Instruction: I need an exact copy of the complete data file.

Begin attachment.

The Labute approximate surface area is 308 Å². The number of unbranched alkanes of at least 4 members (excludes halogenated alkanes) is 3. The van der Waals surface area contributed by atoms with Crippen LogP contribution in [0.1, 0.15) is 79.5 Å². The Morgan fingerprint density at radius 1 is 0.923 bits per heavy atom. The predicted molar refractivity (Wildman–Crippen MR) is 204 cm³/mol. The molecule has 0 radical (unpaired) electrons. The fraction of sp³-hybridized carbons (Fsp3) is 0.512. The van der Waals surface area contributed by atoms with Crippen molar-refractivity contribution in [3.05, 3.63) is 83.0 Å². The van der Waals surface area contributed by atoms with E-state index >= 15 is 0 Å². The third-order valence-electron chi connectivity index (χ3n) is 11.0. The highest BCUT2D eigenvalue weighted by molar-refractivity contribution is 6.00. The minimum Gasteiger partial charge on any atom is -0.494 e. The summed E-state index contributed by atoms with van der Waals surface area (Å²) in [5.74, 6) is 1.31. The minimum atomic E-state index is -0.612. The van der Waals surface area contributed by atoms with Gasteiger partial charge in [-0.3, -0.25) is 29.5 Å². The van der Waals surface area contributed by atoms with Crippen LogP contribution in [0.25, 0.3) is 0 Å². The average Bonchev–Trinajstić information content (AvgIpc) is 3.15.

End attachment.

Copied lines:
The Labute approximate surface area is 308 Å². The number of unbranched alkanes of at least 4 members (excludes halogenated alkanes) is 3. The van der Waals surface area contributed by atoms with Crippen LogP contribution in [0.1, 0.15) is 79.5 Å². The Morgan fingerprint density at radius 1 is 0.923 bits per heavy atom. The predicted molar refractivity (Wildman–Crippen MR) is 204 cm³/mol. The molecule has 0 radical (unpaired) electrons. The fraction of sp³-hybridized carbons (Fsp3) is 0.512. The van der Waals surface area contributed by atoms with Crippen molar-refractivity contribution in [3.05, 3.63) is 83.0 Å². The van der Waals surface area contributed by atoms with E-state index >= 15 is 0 Å². The third-order valence-electron chi connectivity index (χ3n) is 11.0. The highest BCUT2D eigenvalue weighted by molar-refractivity contribution is 6.00. The minimum Gasteiger partial charge on any atom is -0.494 e. The summed E-state index contributed by atoms with van der Waals surface area (Å²) in [5.74, 6) is 1.31. The minimum atomic E-state index is -0.612. The van der Waals surface area contributed by atoms with Gasteiger partial charge in [-0.3, -0.25) is 29.5 Å². The van der Waals surface area contributed by atoms with Crippen LogP contribution in [0.25, 0.3) is 0 Å². The average Bonchev–Trinajstić information content (AvgIpc) is 3.15.